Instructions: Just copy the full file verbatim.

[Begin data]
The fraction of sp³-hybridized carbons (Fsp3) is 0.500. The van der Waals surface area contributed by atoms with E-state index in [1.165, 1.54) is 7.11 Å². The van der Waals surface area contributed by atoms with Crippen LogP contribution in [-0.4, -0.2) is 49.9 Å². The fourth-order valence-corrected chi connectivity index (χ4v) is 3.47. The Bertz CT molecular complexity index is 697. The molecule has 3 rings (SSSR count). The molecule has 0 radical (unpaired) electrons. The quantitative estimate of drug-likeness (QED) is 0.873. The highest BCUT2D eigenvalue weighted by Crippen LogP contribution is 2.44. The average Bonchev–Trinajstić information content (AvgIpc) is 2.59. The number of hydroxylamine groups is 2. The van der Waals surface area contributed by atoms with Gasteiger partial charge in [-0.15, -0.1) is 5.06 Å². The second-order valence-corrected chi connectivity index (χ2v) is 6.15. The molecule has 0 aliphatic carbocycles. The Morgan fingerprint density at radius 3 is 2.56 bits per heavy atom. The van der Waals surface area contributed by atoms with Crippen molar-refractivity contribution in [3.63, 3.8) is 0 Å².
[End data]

The fraction of sp³-hybridized carbons (Fsp3) is 0.500. The van der Waals surface area contributed by atoms with E-state index in [1.165, 1.54) is 7.11 Å². The van der Waals surface area contributed by atoms with Crippen LogP contribution in [-0.4, -0.2) is 49.9 Å². The fourth-order valence-corrected chi connectivity index (χ4v) is 3.47. The Bertz CT molecular complexity index is 697. The molecule has 3 rings (SSSR count). The molecule has 0 radical (unpaired) electrons. The quantitative estimate of drug-likeness (QED) is 0.873. The highest BCUT2D eigenvalue weighted by Crippen LogP contribution is 2.44. The average Bonchev–Trinajstić information content (AvgIpc) is 2.59. The number of hydroxylamine groups is 2. The van der Waals surface area contributed by atoms with Gasteiger partial charge in [-0.15, -0.1) is 5.06 Å². The second-order valence-corrected chi connectivity index (χ2v) is 6.15. The molecule has 0 aliphatic carbocycles. The Morgan fingerprint density at radius 3 is 2.56 bits per heavy atom. The van der Waals surface area contributed by atoms with Crippen molar-refractivity contribution in [3.63, 3.8) is 0 Å².